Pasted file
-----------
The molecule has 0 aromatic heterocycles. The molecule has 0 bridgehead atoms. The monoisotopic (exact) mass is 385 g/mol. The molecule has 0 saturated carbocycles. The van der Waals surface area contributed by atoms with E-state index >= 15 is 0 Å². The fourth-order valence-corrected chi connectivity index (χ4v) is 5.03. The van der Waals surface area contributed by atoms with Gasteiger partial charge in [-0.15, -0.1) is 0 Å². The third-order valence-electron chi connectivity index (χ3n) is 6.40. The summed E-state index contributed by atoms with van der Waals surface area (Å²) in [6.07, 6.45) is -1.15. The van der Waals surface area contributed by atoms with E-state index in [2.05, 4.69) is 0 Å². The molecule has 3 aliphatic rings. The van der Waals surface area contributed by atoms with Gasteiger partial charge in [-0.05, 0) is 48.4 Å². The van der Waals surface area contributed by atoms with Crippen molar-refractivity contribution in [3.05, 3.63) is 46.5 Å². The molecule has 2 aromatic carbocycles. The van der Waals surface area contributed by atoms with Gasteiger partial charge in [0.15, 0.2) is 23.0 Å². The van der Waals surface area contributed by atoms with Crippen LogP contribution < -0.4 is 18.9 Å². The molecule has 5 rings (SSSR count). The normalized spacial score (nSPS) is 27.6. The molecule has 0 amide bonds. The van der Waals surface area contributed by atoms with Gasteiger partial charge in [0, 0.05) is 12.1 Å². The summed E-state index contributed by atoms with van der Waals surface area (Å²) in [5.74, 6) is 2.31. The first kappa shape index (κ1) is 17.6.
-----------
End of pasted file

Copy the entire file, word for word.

The molecule has 0 aromatic heterocycles. The molecule has 0 bridgehead atoms. The monoisotopic (exact) mass is 385 g/mol. The molecule has 0 saturated carbocycles. The van der Waals surface area contributed by atoms with E-state index >= 15 is 0 Å². The fourth-order valence-corrected chi connectivity index (χ4v) is 5.03. The van der Waals surface area contributed by atoms with Gasteiger partial charge in [-0.15, -0.1) is 0 Å². The third-order valence-electron chi connectivity index (χ3n) is 6.40. The summed E-state index contributed by atoms with van der Waals surface area (Å²) in [6.07, 6.45) is -1.15. The van der Waals surface area contributed by atoms with E-state index in [2.05, 4.69) is 0 Å². The molecule has 3 aliphatic rings. The van der Waals surface area contributed by atoms with Gasteiger partial charge in [-0.05, 0) is 48.4 Å². The van der Waals surface area contributed by atoms with Crippen molar-refractivity contribution in [3.05, 3.63) is 46.5 Å². The molecule has 2 aromatic carbocycles. The van der Waals surface area contributed by atoms with Gasteiger partial charge in [0.15, 0.2) is 23.0 Å². The van der Waals surface area contributed by atoms with Crippen LogP contribution < -0.4 is 18.9 Å². The molecule has 5 rings (SSSR count). The normalized spacial score (nSPS) is 27.6. The molecule has 0 amide bonds. The van der Waals surface area contributed by atoms with Gasteiger partial charge in [0, 0.05) is 12.1 Å². The summed E-state index contributed by atoms with van der Waals surface area (Å²) in [5.74, 6) is 2.31. The first kappa shape index (κ1) is 17.6.